In Moscow, Putin ordered military exercises to test the readiness of units in central and western Russia, Defense Minister Sergei Shoigu said in a televised statement. The exercise would “check the troops’ readiness for action in crisis situations that threaten the nation’s military security,” he said.

Even though Russia denied the maneuvers had any connection to the situation in Ukraine, the massive show of force was apparently intended to showing both the new Ukrainian authorities and the West that the Kremlin was ready to use all means to protect its interests. While Russia has pledged not to intervene in Ukraine’s domestic affairs, it has issued a flurry of statements voicing concern about the situation of Russian speakers in Ukraine.

NATO issued a statement saying that the alliance “will continue to support Ukrainian sovereignty and independence” as well as its “territorial integrity.”

Some observers said that Russia could use force if it sees violence against Russian speakers in Crimea, which hosts a major Russian naval base and where the majority of the population is Russian-speaking.

Igor Korotchenko, a former colonel of the Russian military’s General Staff, wrote a commentary in a Russian online newspaper, slon.ru, saying “if illegal armed formations attempt to overthrow the local government in Crimea by force, a civil war will start and Russia couldn’t ignore it.”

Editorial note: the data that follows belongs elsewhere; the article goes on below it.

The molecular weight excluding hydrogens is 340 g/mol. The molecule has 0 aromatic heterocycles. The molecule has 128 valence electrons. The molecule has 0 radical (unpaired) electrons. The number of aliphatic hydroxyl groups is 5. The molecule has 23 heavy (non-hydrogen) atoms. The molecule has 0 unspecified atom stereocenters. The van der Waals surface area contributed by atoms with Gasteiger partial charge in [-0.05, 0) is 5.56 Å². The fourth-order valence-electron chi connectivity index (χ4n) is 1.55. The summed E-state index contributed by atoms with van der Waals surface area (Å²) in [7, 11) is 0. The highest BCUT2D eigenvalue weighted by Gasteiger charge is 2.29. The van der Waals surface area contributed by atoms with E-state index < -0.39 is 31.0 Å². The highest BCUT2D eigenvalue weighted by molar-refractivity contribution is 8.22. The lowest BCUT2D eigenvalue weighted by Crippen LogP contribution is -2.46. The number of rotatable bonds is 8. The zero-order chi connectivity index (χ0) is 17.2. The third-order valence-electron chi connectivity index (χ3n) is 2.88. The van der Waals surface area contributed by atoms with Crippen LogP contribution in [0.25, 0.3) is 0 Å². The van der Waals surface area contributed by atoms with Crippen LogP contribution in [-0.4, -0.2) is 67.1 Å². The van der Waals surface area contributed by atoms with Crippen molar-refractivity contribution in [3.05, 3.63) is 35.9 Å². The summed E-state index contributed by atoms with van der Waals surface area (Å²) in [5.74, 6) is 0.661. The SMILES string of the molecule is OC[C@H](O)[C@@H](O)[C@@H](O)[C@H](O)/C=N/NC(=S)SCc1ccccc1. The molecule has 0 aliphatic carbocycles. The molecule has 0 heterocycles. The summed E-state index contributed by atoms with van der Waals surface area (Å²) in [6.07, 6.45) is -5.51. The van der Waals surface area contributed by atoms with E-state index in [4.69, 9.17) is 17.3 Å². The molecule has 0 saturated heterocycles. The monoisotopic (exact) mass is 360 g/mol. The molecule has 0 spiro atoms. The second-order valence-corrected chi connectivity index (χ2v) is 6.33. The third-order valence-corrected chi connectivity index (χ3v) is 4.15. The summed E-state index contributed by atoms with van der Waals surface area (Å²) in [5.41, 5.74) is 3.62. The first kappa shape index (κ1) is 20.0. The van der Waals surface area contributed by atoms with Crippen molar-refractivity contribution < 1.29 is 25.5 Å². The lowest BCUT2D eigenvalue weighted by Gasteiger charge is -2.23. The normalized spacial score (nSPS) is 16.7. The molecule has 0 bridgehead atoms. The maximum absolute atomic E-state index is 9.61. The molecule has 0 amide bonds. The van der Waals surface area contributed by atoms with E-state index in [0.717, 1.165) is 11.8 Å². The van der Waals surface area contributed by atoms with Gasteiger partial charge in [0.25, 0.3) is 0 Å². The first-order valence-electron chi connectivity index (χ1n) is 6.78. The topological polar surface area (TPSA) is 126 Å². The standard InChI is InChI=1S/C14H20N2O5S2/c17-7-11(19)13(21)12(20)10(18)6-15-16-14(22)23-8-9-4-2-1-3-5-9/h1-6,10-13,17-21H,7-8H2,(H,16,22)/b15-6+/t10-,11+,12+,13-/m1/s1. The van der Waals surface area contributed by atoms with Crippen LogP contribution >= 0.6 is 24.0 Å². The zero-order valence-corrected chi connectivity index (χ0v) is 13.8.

Fistfights broke out between pro- and anti-Russian demonstrators in the Crimean regional capital of Simferopol on Wednesday.

About 20,000 Muslim Tatars were rallied in support of Ukraine’s interim leaders outside the regional parliament, where they clashed with a smaller pro-Russian rally.

The protesters shouted and attacked each other with stones, bottles and punches, as police and leaders of both rallies struggled to keep the two groups apart.

One health official said at least 20 people were injured, while the local health ministry said one person died from an apparent heart attack. Tatar leaders said there was a second fatality when a woman was trampled to death by the crowd. Authorities did not confirm that.

The Tatars are a Muslim ethnic group who have lived in Crimea for centuries. They were brutally deported in 1944 by Soviet dictator Josef Stalin, but have since returned.

The tensions in Crimea – a peninsula in southern Ukraine that is home to Russia’s Black Sea Fleet – highlight the divisions that run through this country of 46 million, and underscore fears the country’s mainly Russian-speaking east and south won’t recognize the interim authorities’ legitimacy.

___

Vladimir Isachenkov reported from Moscow. Associated Press writers Maria Danilova and David McHugh in Kiev, Svetlana Fedas in Lviv, and Yuras Karmanau in Simferopol contributed to this report.

Previous Page|1|2|Next Page
Copyright 2014 The Associated Press. All rights reserved. This material may not be published, broadcast, rewritten or redistributed.
 

National video

Reader Poll

How should President Obama handle immigration reform?
Act unilaterally
Work with Congress
Do nothing
I don't know